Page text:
KUWAIT CITY — It was just after 1 o'clock one quiet afternoon last week when a middle-aged engineer sauntered into the headquarters of Kuwait's National Committee for Missing Persons and Prisoners of War. He asked for his former wife, a secretary in the office that has come to symbolize a war-scarred nation's continuing battle from within.
He had 51 bullets in his pocket, a .357 magnum in his hand and, as his former wife's colleagues later put it, "the madness" in his mind.
Before he left the building moments later to quietly surrender at a nearby police station, the engineer, a member of Kuwait's upper middle class who had earned degrees at top American universities, had pumped nearly a dozen bullets into his ex-wife and her boss, adding two more names to the list of dead in postwar social carnage that is Kuwait's enduring nightmare.
"It's the \o7 mahjnoun\f7 , the madness--this tension that piles up and piles up and, finally, it breaks your mind," explained Duaij Anzi, the committee's chairman. "Two years ago, this kind of killing never could have happened in Kuwait. Now, we see it all the time.
"During the occupation of our country, we have seen so much. So much killing. So many guns. So many bullets. So much crisis. So much pain. . . . You cannot imagine what is still in the mind."
Kuwait was liberated nearly 18 months ago, but its people remain prisoners of the pain and the violence that seven months of Iraqi occupation sowed deeply within them.
The double murder at Kuwait's committee for missing persons was not an isolated incident. A week earlier, a teen-age boy shot and killed a classmate outside a high school to settle a fight they had had three years before. A Kuwaiti man tortured during the Iraqi occupation turned on his wife with a machine gun during a domestic dispute.
Such incidents have contributed to a murder rate that police officials say has more than doubled in this tiny nation, where most families are related and where killing was, until two years ago, the stuff largely of Western videotapes.
Behind the violence, say senior police officials and psychologists who are now working overtime to treat postwar Kuwait, is a nation in deep trauma--hundreds of thousands of men, women and children with nightmares, psychosomatic disorders, insomnia, frustration, guilt and, for many, unvented hate.
This trauma, experts say, is compounded by Kuwait's cultural and social traditions--ancient Bedouin traits of shunning madness, revealing only strength and, as a result, institutionalizing what psychologists call denial.
"We are a scarred nation," said Jasem M. Hajia, one of Kuwait's handful of professional psychologists, who reckons that as many as 80% of all 700,000 Kuwaitis suffer forms of what experts call post-trauma stress syndrome. "Everywhere, I see the displaced anger. I see the frustration. I see the guilt. I see the denial. I see the sadness, the grief and the pain. So much pain.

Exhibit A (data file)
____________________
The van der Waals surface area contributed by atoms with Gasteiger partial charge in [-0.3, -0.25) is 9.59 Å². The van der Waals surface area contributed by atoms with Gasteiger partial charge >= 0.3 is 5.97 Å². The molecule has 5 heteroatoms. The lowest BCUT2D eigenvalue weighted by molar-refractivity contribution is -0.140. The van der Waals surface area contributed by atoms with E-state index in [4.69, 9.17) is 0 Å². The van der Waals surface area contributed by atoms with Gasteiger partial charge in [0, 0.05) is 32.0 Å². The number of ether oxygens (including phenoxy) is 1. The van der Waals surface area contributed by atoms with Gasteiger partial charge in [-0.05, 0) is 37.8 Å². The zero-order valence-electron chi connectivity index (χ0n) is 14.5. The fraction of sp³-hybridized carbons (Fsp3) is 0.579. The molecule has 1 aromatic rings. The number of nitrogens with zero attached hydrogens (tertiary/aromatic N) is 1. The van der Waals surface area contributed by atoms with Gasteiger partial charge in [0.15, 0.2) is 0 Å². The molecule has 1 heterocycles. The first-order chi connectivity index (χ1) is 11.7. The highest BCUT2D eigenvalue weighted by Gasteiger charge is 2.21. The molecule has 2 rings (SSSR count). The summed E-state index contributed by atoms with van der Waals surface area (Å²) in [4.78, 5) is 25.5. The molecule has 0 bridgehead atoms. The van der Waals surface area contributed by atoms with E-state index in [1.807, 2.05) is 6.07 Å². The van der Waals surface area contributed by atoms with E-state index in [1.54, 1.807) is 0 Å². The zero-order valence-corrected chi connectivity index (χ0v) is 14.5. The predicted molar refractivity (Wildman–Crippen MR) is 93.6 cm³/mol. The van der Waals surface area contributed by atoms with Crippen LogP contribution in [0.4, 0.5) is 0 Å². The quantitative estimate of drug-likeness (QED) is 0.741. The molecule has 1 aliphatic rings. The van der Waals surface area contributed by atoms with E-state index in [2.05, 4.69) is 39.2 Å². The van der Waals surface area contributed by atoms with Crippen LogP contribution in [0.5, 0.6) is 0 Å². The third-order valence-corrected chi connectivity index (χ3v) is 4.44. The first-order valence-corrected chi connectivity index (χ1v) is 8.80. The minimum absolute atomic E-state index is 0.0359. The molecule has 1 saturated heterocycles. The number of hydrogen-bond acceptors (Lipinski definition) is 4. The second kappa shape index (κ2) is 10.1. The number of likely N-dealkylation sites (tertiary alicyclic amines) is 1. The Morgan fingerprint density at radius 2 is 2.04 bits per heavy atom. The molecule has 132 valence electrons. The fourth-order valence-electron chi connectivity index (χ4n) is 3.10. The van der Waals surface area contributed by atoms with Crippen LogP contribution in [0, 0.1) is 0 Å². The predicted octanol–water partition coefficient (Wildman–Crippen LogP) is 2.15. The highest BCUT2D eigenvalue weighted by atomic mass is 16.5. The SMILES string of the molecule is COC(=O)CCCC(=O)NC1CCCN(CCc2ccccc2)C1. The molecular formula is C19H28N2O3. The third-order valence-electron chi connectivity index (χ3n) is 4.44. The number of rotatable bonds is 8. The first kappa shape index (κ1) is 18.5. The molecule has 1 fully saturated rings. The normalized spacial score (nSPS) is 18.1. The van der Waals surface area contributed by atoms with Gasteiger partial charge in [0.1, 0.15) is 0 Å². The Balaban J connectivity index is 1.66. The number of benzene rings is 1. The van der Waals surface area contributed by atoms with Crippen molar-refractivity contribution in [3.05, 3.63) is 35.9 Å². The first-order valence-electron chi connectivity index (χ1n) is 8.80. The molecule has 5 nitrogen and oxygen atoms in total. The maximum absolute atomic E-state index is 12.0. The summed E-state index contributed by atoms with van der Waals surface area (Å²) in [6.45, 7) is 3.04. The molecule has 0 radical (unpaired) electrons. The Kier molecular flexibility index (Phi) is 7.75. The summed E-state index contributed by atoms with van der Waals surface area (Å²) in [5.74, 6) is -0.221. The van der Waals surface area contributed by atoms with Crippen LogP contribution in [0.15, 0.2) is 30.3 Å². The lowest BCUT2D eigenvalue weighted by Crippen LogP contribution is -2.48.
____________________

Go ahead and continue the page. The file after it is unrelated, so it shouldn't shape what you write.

"On the outside, we cover it all up. But inside, no, we are traumatized. We are sad."
It's not that the tiny Persian Gulf emirate is awash in crime. The murder rate doubled in a year--but from fewer than 40 killings in 1991 to more than 80 homicides so far this year. Kuwait city remains among the safest metropolitan areas in the world, where foreigners walk unmolested at night and beach cafes are filled nightly. (Each, though, has a large-screen television where Kuwaitis constantly monitor news stations.)
But in a society where murder, armed robbery and crimes of passion were virtually unknown before Iraq's invasion, senior police officials have concluded that the mounting incidence of violent crimes is proof of a fundamental change in Kuwaiti society.
"Not many societies have experienced a total occupation, as happened here in Kuwait," declared Brig. Gen. Abdul Wajeed Khuraibet, chief of the police department's statistics, planning and criminology division. "We are witnessing a new phenomenon of human society, and of our society's behavior."
Khuraibet said police were forced to crack down on traffic violations, which had long been all but ignored in the emirate, when mad speeders were "killing almost as many people as we lost in the war."
Compounding the problem of violent crime are "hundreds of thousands of guns, ammunition and explosives left behind after the war," he said. And so severe has the crime problem become that his division launched a massive behavioral study, distributing 20,000 68-item questionnaires to a random sample of Kuwaitis about such matters as their attitudes toward violence and whether they still say "please" and "thank you."
"The Iraqi occupation was a time of complete lawlessness," he said. "During that time, people witnessed so much killing, so much looting--even the traffic lights were stolen. And the people lived in that environment for so long. We are just now beginning to see its full effects."